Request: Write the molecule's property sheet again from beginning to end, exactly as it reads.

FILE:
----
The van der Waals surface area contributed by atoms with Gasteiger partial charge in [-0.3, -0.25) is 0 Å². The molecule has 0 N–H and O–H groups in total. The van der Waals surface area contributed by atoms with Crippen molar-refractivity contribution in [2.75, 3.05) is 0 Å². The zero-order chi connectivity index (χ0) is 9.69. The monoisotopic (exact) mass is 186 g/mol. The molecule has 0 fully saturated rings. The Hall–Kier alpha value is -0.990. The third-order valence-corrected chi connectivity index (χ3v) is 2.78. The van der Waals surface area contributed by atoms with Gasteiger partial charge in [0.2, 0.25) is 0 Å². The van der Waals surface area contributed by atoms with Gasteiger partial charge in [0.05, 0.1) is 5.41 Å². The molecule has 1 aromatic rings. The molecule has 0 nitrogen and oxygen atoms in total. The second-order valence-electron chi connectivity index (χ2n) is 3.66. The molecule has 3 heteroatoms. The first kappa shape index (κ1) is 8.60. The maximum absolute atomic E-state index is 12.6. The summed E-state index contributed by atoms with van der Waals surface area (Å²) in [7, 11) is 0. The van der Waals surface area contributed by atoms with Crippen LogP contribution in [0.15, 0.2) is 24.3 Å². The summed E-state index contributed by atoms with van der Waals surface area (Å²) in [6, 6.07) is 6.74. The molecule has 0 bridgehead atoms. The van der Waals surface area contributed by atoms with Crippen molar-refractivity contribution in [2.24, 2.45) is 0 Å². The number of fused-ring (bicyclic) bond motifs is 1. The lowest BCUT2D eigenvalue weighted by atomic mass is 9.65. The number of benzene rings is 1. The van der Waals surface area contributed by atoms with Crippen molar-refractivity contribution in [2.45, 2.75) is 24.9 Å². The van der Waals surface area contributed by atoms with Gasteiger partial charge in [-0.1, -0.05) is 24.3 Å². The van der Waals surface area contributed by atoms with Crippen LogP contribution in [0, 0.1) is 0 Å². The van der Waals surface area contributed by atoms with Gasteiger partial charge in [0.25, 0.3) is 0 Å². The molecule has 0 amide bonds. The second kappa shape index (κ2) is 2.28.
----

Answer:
The van der Waals surface area contributed by atoms with Gasteiger partial charge in [-0.3, -0.25) is 0 Å². The molecule has 0 N–H and O–H groups in total. The van der Waals surface area contributed by atoms with Crippen molar-refractivity contribution in [2.75, 3.05) is 0 Å². The zero-order chi connectivity index (χ0) is 9.69. The monoisotopic (exact) mass is 186 g/mol. The molecule has 0 fully saturated rings. The Hall–Kier alpha value is -0.990. The third-order valence-corrected chi connectivity index (χ3v) is 2.78. The van der Waals surface area contributed by atoms with Gasteiger partial charge in [0.2, 0.25) is 0 Å². The van der Waals surface area contributed by atoms with Gasteiger partial charge in [0.05, 0.1) is 5.41 Å². The molecule has 1 aromatic rings. The molecule has 0 nitrogen and oxygen atoms in total. The second-order valence-electron chi connectivity index (χ2n) is 3.66. The molecule has 3 heteroatoms. The first kappa shape index (κ1) is 8.60. The maximum absolute atomic E-state index is 12.6. The summed E-state index contributed by atoms with van der Waals surface area (Å²) in [7, 11) is 0. The van der Waals surface area contributed by atoms with Crippen LogP contribution in [0.15, 0.2) is 24.3 Å². The summed E-state index contributed by atoms with van der Waals surface area (Å²) in [6, 6.07) is 6.74. The molecule has 0 bridgehead atoms. The van der Waals surface area contributed by atoms with Crippen molar-refractivity contribution in [2.24, 2.45) is 0 Å². The number of fused-ring (bicyclic) bond motifs is 1. The lowest BCUT2D eigenvalue weighted by atomic mass is 9.65. The number of benzene rings is 1. The van der Waals surface area contributed by atoms with Crippen molar-refractivity contribution in [2.45, 2.75) is 24.9 Å². The van der Waals surface area contributed by atoms with Gasteiger partial charge in [-0.1, -0.05) is 24.3 Å². The van der Waals surface area contributed by atoms with Crippen LogP contribution in [0, 0.1) is 0 Å². The van der Waals surface area contributed by atoms with Gasteiger partial charge in [0.25, 0.3) is 0 Å². The molecule has 0 amide bonds. The second kappa shape index (κ2) is 2.28.